House believes PlayStation VR will be a key part of the PlayStation ecosystem.
“VR rewrites the rule book on how you can create games,” House noted in an interview with Bloomberg. “You’re seeing a large amount of interest and work happening among smaller teams, because it’s possible to create something in VR that is very simple but still very magical.”
PlayStation VR has come a long way since its introduction in 2014 at the Game Developers Conference.
Since last year’s prototype, several modifications have been made to improve the Sony piece into the leading VR headset in the industry. In addition to changes, PlayStation VR packs a hell of a punch in terms of its specifications:
New 120Hz refresh rate (up from 60Hz), the fastest available across the “Big Three” of VR headsets — PS VR, HTC Vive and Oculus Rift
Additional 90Hz display option to give developers more flexibility
5.7 inch 1920 X RGB X 1080 resolution OLED display, which expands the field of view and enables low persistence, removing motion blur
Reduced latency to less than 18ms, about half of what the first PlayStation VR prototype had, helping to deliver a sense of presence and comfort to players
PlayStation VR, which will work in tandem with the supposedly-underpowered PlayStation 4, shocked the VR community when it announced its upgrade to a 120Hz refresh rate, the highest of any VR headset on the market.
House confirmed earlier reports that PlayStation VR will enter the market in the first half of 2016. Additionally, the Sony executive said it plans to deliver over 10 titles for the device throughout the course of next year.
For now, PlayStation VR seems to have the hot hand. Time will tell if Oculus or HTC can halt Sony’s momentum.
Microsoft’s Xbox One has long been plagued users with slow load times across the user interface, but since June those on the Xbox team have been promising big things with a redesigned user interface designed to match and beat the speed and efficiency of the Xbox 360.
At E3 Microsoft had shown off a bit of their progress and the new interface displayed a massive improvement in time spent on completing simple tasks like accessing a friends list, starting a party, sending a message, and other tasks.
Now that work is finally going to be put into practice for many Xbox One gamers as preview program members are scheduled to begin getting invites to the new UI “next week.”
The interface does away with the prominent home-screen tile system that launched on the Xbox One, and instead offers greater integration with the console’s social features linking to the game hub of whatever the last game you’re playing and listing friends currently playing.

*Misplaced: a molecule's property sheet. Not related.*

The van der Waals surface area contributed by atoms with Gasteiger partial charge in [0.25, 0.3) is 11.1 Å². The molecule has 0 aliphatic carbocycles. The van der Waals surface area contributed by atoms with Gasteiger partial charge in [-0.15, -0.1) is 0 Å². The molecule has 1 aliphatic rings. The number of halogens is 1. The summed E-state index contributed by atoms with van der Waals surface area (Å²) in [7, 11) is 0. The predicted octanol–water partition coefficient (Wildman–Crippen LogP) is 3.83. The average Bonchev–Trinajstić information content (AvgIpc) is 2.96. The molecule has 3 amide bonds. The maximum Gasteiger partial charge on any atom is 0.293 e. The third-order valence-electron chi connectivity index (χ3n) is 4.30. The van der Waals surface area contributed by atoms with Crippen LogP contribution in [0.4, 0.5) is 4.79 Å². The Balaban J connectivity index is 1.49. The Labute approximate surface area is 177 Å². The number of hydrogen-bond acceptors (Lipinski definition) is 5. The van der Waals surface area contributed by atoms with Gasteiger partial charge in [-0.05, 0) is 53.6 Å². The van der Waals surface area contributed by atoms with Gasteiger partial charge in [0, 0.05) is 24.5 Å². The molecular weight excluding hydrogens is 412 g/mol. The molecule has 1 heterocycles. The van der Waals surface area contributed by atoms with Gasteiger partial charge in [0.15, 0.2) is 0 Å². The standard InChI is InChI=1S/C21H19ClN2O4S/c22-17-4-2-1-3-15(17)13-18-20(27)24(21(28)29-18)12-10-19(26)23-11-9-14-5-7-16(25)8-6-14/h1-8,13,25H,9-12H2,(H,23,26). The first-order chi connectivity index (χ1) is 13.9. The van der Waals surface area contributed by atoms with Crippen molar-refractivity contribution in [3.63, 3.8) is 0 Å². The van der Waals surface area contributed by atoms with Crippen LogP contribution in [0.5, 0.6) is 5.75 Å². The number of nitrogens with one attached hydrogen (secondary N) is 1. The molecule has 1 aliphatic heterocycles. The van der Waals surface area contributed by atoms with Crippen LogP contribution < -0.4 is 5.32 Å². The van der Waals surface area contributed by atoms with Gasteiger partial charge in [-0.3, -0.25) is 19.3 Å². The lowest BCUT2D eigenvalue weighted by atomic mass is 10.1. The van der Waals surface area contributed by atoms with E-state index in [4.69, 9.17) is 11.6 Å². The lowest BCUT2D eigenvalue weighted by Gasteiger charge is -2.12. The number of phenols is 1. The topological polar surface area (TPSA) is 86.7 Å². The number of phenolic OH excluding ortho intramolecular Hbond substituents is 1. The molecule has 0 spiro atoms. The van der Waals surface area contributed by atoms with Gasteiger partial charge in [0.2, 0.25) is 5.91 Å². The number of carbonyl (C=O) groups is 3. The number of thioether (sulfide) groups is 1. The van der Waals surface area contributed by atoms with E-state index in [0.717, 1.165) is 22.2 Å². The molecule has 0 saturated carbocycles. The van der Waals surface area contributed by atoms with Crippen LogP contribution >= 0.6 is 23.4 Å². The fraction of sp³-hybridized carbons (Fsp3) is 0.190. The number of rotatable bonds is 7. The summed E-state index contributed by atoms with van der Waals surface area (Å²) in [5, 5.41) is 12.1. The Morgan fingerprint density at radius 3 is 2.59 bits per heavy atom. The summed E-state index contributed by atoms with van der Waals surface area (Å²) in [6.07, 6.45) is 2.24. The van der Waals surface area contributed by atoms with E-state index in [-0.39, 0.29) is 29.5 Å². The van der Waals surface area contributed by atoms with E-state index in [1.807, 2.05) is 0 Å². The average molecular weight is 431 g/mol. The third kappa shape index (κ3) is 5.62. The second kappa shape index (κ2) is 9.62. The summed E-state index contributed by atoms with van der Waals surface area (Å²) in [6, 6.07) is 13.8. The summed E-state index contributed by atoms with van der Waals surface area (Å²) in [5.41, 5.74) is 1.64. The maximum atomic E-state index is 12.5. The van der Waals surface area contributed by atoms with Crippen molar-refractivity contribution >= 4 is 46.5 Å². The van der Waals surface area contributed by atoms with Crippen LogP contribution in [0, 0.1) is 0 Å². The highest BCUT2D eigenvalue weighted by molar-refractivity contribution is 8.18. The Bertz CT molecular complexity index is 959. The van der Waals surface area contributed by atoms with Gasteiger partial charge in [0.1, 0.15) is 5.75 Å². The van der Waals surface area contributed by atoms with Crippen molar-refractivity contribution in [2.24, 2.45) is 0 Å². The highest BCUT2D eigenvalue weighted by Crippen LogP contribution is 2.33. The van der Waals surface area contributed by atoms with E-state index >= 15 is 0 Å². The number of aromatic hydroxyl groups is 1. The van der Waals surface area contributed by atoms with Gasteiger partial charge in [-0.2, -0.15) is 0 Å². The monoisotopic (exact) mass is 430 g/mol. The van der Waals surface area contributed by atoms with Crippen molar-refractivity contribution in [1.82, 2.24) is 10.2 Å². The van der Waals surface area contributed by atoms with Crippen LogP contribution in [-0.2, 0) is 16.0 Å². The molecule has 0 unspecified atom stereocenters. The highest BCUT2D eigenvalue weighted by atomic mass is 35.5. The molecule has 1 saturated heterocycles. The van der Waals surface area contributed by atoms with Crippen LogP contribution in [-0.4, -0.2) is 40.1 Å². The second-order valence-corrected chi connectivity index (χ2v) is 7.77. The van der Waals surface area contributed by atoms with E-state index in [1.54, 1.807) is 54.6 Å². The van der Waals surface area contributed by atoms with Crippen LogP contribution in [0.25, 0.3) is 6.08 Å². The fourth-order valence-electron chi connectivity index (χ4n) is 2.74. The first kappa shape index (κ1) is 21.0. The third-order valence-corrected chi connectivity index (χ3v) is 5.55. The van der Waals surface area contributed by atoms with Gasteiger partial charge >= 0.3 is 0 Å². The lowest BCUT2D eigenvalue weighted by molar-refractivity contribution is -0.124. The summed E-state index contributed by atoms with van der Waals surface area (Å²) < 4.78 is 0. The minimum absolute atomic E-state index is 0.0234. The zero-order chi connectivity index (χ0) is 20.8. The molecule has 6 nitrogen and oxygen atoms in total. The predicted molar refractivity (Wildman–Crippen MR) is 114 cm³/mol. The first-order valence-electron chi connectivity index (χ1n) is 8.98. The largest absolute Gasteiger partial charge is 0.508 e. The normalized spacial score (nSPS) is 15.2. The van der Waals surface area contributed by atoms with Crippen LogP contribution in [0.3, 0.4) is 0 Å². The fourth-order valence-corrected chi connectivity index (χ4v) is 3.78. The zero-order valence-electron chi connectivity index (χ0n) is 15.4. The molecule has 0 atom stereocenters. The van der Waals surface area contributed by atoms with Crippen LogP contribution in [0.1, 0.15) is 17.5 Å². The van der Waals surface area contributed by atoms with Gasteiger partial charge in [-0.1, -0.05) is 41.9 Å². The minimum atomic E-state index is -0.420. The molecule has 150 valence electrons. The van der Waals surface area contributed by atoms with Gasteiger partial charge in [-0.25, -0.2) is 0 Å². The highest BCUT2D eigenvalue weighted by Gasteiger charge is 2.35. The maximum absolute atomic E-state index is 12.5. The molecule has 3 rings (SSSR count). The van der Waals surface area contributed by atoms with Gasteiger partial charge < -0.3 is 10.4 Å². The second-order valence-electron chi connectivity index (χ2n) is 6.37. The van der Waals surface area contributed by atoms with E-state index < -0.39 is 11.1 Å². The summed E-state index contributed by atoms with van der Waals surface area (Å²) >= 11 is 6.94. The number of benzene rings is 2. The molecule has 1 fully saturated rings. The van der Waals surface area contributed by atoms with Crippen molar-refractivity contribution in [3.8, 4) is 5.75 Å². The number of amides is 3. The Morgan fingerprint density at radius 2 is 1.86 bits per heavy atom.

One of the hallmark features is an improved snap guide that aids in making those basic tasks as fast possible.
The snap guide is designed to rival the functionality of the Xbox 360 guide.
The Xbox division has been building up to this fall since the start of this year with a variety of high-profile titles scheduled to release — including Xbox One‘s exclusive Halo 5.
This “new Xbox experience” is just one major keynote in a second half chock full of announcements for Microsoft.
The new UI will be rolling out in small increments to preview members with the most active members in providing feedback getting the update earliest.
Bethesda’s games do an incredible job offering an unprecedented level of depth with massive worlds and personality-rich characters (and occasionally an overabundance of launch-day bugs). The upcoming Fallout 4 game from Bethesda is already being named in contention for game of the year with how much content is expected to be in the game and Bethesda’s twitter is adding even more excitement for fans.
Bethesda Game Studios announced that Fallout 4 would have 111,000 lines of dialogue. The preceding RPG Fallout 3 had just 25,000 in comparison and the fantasy RPG Skyrim had roughly 60,000. Both of those games are already heralded as being extremely rich with content.
Putting this in more perspective, Skyrim alone has over 1,000 individual characters and if the lines of dialogue were used in the same proportion of Skyrim, Fallout 4 would have closer to 2,000 individual characters.
However, perhaps one of the biggest aspects of dialogue adding to the massive amount of lines is the fully voiced main character which Bethesda is hoping will help add a more personal and emotional connection between players and the game world.